block #1457565: 2019-02-18T05:57:25, diff 14570951.397598663
block #1457566: 2019-02-18T06:08:26, diff 14570951.397598663
block #1457567: 2019-02-18T06:28:33, diff 1.0
block #1457568: 2019-02-18T06:28:32, diff 1.015794531589063
block #1457569: 2019-02-18T06:28:32, diff 1.015794531589063
block #1457570: 2019-02-18T06:28:32, diff 1.015794531589063
block #1457571: 2019-02-18T06:28:34, diff 1.015794531589063
block #1457572: 2019-02-18T06:28:34, diff 1.015794531589063

The difficulty has gotten stuck near 1! What happened?

A Quirk in Difficulty Adjustment

Bitcoin is designed to keep blocks coming at a regular pace, even as miners change the amount of hashpower that they apply to the chain. This is accomplished by adjusting the difficulty parameter every 2016 blocks.

And here’s the bug: when the 20-minute rule kicks in for the block right before a difficulty adjustment and drops the difficulty to 1, the difficulty adjustment for the next 2016-block epoch is calculated against a difficulty of 1 instead of against the prevailing difficulty!

Block #1457568 marked the Bitcoin Testnet3’s 723rd difficulty adjustment, and therefore the beginning of its 724th block epoch. Block #1457567 triggered the 20 Minute Rule and temporarily dropped the difficulty to 1.

Instead of returning to the previous difficulty of 14,500,000, the faulty difficulty adjustment means that the difficulty is stuck near 1 for 2016 blocks. These blocks are solved in only a few minutes, but the difficulty algorithm can only adjust the difficulty by approximately a factor of four from one epoch to the next, no matter how far the chain is operating from the target 10-minute blocktime.

The chain difficulty must work its way up over several block epochs over the course of several days:

The Blockstorm of October 2018!

How Often Does This Happen?

Quite often:

Tonight’s blockstorm was the first in 2019; there were 7 in 2017 and 6 in 2018.

What Are The Implications?

A few times a year, we get 3 to 8 days of unusually fast blocks. In the moments right after a blockstorm begins, several blocks may be mined per second.

Blockstorms provide a glimpse into what would happen if the Bitcoin block propagation rate was too low compared to the expected time between blocks. This could occur if the time between blocks was lower, network speeds were lower, or Bitcoin blocks were bigger.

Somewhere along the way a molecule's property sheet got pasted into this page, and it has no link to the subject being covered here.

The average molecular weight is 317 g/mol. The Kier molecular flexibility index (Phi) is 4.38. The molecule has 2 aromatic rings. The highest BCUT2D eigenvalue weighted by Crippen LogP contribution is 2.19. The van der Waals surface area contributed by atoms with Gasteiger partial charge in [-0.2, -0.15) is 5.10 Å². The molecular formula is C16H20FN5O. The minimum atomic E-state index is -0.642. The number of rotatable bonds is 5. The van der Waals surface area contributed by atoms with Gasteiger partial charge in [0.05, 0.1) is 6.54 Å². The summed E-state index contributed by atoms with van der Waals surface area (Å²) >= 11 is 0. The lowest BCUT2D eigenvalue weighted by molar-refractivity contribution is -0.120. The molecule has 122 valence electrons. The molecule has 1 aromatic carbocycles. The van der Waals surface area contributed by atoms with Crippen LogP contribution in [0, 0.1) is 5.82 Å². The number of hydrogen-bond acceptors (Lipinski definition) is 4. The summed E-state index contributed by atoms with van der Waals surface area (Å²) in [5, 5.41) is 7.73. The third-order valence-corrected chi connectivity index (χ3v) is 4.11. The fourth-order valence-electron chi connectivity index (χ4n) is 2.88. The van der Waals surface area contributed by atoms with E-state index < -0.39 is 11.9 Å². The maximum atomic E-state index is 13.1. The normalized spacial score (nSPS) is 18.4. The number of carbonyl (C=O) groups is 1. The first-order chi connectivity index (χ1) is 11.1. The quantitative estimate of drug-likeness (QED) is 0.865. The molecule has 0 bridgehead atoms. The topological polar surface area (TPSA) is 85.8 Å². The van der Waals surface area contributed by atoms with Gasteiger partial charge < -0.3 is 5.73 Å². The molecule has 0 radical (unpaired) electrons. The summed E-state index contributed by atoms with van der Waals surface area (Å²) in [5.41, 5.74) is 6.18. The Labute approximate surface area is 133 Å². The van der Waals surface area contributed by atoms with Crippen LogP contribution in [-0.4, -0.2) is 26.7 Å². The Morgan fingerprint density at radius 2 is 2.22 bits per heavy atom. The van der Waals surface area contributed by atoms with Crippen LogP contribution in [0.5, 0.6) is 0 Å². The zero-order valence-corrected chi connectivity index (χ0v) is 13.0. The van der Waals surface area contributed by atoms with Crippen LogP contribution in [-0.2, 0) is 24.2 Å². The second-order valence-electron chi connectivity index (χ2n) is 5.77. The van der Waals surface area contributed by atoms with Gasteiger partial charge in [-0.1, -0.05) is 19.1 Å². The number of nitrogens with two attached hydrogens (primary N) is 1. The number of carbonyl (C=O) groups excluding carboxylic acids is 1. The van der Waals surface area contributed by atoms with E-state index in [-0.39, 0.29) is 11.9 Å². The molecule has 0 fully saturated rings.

A consortium of the best-connected miners—or even the single fastest mining entity—are at an advantage in this situation, because they can build on their own blocks and continue to extend the chain before blocks have time to propagate to and from less well-connected miners.

The result is extreme centralization of mining:

Testnet3 hashrate is usually split between several different miners (via SoChain)
Tonight, a single fast miner dominates! (via SoChain)

How Do We Fix It?

A fix would require a hard fork. Testnet3 miners and users—wallets, block explorers, faucets, testnet demo apps—would need to switch to a version of the Bitcoin software that fixes this quirk in the difficulty calculation. If some miners and users continue to use the old software, they would continue off on a different fork of the Testnet3 chain. This would require lots of coordination!

While tonight’s Testnet3 blockstorm was the first of 2019, it’s extremely unlikely to be its last. Testnet3 has been running since February 2011 and this bug is still with us 🐛.

‡ because of the 20 Minute Rule described above, the Bitcoin Testnet3 blocktime distribution is a truncated version of Bitcoin Mainnet’s (roughly) Poisson distribution.